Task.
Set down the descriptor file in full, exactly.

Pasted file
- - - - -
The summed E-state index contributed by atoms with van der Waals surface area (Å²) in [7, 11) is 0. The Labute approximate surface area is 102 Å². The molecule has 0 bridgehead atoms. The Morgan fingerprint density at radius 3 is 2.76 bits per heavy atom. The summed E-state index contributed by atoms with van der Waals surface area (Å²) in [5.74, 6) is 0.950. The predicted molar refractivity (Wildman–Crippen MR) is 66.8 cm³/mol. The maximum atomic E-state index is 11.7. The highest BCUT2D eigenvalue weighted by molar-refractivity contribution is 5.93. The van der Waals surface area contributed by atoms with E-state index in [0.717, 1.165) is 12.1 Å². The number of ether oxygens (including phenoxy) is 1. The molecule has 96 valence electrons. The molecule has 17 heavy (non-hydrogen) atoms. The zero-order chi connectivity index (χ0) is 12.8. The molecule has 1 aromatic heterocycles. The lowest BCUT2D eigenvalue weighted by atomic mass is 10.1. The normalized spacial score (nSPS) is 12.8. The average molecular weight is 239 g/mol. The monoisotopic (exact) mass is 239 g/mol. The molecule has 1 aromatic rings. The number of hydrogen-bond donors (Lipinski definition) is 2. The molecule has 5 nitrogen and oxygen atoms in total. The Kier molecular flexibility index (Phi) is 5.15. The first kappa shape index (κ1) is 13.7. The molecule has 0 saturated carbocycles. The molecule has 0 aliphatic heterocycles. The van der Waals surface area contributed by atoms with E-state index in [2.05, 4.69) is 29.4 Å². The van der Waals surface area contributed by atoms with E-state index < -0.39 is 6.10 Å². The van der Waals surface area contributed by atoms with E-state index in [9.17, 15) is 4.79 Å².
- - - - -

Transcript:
The summed E-state index contributed by atoms with van der Waals surface area (Å²) in [7, 11) is 0. The Labute approximate surface area is 102 Å². The molecule has 0 bridgehead atoms. The Morgan fingerprint density at radius 3 is 2.76 bits per heavy atom. The summed E-state index contributed by atoms with van der Waals surface area (Å²) in [5.74, 6) is 0.950. The predicted molar refractivity (Wildman–Crippen MR) is 66.8 cm³/mol. The maximum atomic E-state index is 11.7. The highest BCUT2D eigenvalue weighted by molar-refractivity contribution is 5.93. The van der Waals surface area contributed by atoms with E-state index in [0.717, 1.165) is 12.1 Å². The number of ether oxygens (including phenoxy) is 1. The molecule has 96 valence electrons. The molecule has 17 heavy (non-hydrogen) atoms. The zero-order chi connectivity index (χ0) is 12.8. The molecule has 1 aromatic heterocycles. The lowest BCUT2D eigenvalue weighted by atomic mass is 10.1. The normalized spacial score (nSPS) is 12.8. The average molecular weight is 239 g/mol. The monoisotopic (exact) mass is 239 g/mol. The molecule has 1 aromatic rings. The number of hydrogen-bond donors (Lipinski definition) is 2. The molecule has 5 nitrogen and oxygen atoms in total. The Kier molecular flexibility index (Phi) is 5.15. The first kappa shape index (κ1) is 13.7. The molecule has 0 saturated carbocycles. The molecule has 0 aliphatic heterocycles. The van der Waals surface area contributed by atoms with E-state index in [2.05, 4.69) is 29.4 Å². The van der Waals surface area contributed by atoms with E-state index < -0.39 is 6.10 Å². The van der Waals surface area contributed by atoms with E-state index in [9.17, 15) is 4.79 Å².